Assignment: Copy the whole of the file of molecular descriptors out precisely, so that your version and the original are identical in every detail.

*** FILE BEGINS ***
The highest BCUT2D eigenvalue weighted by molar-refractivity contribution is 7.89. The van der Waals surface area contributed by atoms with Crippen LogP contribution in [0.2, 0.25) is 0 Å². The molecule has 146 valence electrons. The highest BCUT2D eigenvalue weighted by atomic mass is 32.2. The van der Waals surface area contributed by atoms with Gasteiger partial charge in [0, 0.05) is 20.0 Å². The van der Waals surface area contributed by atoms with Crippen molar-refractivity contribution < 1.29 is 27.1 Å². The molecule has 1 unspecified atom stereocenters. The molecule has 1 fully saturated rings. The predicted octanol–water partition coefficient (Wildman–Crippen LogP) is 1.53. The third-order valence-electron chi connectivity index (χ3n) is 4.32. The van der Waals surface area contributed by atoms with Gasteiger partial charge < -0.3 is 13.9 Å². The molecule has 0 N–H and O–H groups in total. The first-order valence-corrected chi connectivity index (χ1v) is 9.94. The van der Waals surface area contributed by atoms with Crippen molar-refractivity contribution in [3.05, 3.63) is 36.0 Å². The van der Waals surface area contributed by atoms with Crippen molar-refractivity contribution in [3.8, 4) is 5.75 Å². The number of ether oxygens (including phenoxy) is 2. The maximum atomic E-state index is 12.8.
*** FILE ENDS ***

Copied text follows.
The highest BCUT2D eigenvalue weighted by molar-refractivity contribution is 7.89. The van der Waals surface area contributed by atoms with Crippen LogP contribution in [0.2, 0.25) is 0 Å². The molecule has 146 valence electrons. The highest BCUT2D eigenvalue weighted by atomic mass is 32.2. The van der Waals surface area contributed by atoms with Gasteiger partial charge in [0, 0.05) is 20.0 Å². The van der Waals surface area contributed by atoms with Crippen molar-refractivity contribution < 1.29 is 27.1 Å². The molecule has 1 unspecified atom stereocenters. The molecule has 1 fully saturated rings. The predicted octanol–water partition coefficient (Wildman–Crippen LogP) is 1.53. The third-order valence-electron chi connectivity index (χ3n) is 4.32. The van der Waals surface area contributed by atoms with Gasteiger partial charge < -0.3 is 13.9 Å². The molecule has 0 N–H and O–H groups in total. The first-order valence-corrected chi connectivity index (χ1v) is 9.94. The van der Waals surface area contributed by atoms with Crippen molar-refractivity contribution in [3.05, 3.63) is 36.0 Å². The van der Waals surface area contributed by atoms with Crippen molar-refractivity contribution in [3.8, 4) is 5.75 Å². The number of ether oxygens (including phenoxy) is 2. The maximum atomic E-state index is 12.8.